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We consider minimizing finite-sum and expectation objective functions via Hessian-averaging based subsampled Newton methods. These methods allow for gradient inexactness and have fixed per-iteration Hessian approximation costs. The recent work (Na et al. 2023) demonstrated that Hessian averaging can be utilized to achieve fast \(\mathcal{O}\left(\sqrt{\frac{\log k}{k}}\right)\) local superlinear convergence for strongly convex functions in high probability, while maintaining fixed per-iteration Hessian costs. These methods, however, require gradient exactness and strong convexity, which poses challenges for their practical implementation. To address this concern we consider Hessian-averaged methods that allow gradient inexactness via norm condition based adaptive-sampling strategies. For the finite-sum problem we utilize deterministic sampling techniques which lead to global linear and sublinear convergence rates for strongly convex and nonconvex functions respectively. In this setting we are able to derive an improved deterministic local superlinear convergence rate of \(\mathcal{O}\left(\frac{1}{k}\right)\). For the expectation problem we utilize stochastic sampling techniques, and derive global linear and sublinear rates for strongly convex and nonconvex functions, as well as a \(\mathcal{O}\left(\frac{1}{\sqrt{k}}\right)\) local superlinear convergence rate, all in expectation. We present novel analysis techniques that differ from the previous probabilistic results. Additionally, we propose scalable and efficient variations of these methods via diagonal approximations and derive the novel diagonally-averaged Newton (Dan) method for large-scale problems. Our numerical results demonstrate that the Hessian averaging not only helps with convergence, but can lead to state-of-the-art performance on difficult problems such as CIFAR100 classification with ResNets.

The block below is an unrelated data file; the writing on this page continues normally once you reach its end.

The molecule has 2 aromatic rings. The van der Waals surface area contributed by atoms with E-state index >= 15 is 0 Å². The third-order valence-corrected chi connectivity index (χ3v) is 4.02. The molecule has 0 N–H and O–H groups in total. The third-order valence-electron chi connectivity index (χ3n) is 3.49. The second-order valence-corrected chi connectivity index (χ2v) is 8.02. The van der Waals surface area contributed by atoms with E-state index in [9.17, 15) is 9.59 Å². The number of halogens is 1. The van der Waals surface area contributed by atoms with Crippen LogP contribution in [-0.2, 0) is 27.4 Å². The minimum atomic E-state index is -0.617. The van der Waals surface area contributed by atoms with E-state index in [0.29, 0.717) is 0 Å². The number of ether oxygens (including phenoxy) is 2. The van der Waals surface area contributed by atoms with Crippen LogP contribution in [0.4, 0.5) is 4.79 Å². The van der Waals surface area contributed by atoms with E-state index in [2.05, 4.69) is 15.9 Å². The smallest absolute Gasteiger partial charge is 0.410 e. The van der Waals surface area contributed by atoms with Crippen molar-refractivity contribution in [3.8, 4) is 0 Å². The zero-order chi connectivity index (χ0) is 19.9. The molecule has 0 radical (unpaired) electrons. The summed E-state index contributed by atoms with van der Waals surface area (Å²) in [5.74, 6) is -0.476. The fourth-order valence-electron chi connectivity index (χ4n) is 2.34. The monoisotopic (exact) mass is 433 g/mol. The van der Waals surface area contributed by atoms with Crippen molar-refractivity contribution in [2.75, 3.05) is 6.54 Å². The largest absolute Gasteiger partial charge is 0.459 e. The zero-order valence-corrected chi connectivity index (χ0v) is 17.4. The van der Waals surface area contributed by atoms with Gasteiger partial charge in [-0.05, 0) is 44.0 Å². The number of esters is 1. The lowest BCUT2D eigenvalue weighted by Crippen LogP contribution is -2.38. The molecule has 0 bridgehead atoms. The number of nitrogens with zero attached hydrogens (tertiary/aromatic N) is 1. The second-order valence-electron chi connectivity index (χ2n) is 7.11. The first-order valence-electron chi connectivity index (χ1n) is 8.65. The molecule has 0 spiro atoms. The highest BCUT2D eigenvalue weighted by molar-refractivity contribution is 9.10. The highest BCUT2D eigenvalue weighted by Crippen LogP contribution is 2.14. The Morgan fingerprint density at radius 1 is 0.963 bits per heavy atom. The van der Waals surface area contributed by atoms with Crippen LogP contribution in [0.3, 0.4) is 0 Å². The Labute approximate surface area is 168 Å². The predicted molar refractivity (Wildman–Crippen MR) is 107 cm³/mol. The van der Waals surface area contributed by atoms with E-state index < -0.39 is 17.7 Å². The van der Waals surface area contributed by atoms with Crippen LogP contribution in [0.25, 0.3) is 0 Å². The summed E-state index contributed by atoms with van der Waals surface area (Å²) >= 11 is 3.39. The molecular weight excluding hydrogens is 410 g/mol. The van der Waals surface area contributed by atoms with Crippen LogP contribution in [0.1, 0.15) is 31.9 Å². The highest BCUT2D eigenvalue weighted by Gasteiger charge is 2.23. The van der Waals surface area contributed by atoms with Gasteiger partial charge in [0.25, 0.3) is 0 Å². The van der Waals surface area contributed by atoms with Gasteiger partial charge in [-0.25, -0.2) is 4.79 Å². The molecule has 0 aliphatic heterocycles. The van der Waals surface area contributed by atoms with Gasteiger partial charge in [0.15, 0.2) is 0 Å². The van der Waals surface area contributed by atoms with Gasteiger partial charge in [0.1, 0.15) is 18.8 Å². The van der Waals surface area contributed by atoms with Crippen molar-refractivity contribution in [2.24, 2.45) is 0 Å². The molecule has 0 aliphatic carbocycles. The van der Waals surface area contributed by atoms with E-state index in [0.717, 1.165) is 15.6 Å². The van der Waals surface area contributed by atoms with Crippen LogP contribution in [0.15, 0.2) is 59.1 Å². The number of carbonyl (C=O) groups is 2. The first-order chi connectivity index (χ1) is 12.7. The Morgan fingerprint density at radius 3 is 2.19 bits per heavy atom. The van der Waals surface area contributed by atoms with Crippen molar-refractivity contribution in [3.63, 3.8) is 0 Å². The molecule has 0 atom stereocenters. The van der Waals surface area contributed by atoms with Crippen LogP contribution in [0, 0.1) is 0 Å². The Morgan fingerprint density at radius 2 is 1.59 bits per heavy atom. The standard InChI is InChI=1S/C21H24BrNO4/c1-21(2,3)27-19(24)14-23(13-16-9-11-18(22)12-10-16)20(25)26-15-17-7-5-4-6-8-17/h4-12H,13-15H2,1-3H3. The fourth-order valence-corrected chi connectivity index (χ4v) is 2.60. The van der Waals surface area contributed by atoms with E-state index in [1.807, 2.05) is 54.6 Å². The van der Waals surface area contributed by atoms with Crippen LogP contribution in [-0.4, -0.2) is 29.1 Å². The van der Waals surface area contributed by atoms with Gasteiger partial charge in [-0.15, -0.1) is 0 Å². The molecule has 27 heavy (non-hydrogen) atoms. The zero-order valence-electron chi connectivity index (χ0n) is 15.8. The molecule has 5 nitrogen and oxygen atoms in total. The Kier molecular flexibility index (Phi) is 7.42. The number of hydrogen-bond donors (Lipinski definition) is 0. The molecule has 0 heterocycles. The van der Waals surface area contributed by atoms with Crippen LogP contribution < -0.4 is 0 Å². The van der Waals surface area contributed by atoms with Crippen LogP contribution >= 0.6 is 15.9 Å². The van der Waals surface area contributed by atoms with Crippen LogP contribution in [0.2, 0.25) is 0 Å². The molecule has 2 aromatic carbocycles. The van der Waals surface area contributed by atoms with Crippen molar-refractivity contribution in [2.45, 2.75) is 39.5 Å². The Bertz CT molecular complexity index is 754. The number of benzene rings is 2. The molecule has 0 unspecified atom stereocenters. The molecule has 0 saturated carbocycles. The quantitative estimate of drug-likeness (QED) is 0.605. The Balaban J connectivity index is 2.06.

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View Fast Unconstrained Optimization via Hessian Averaging and Adaptive Gradient Sampling Methods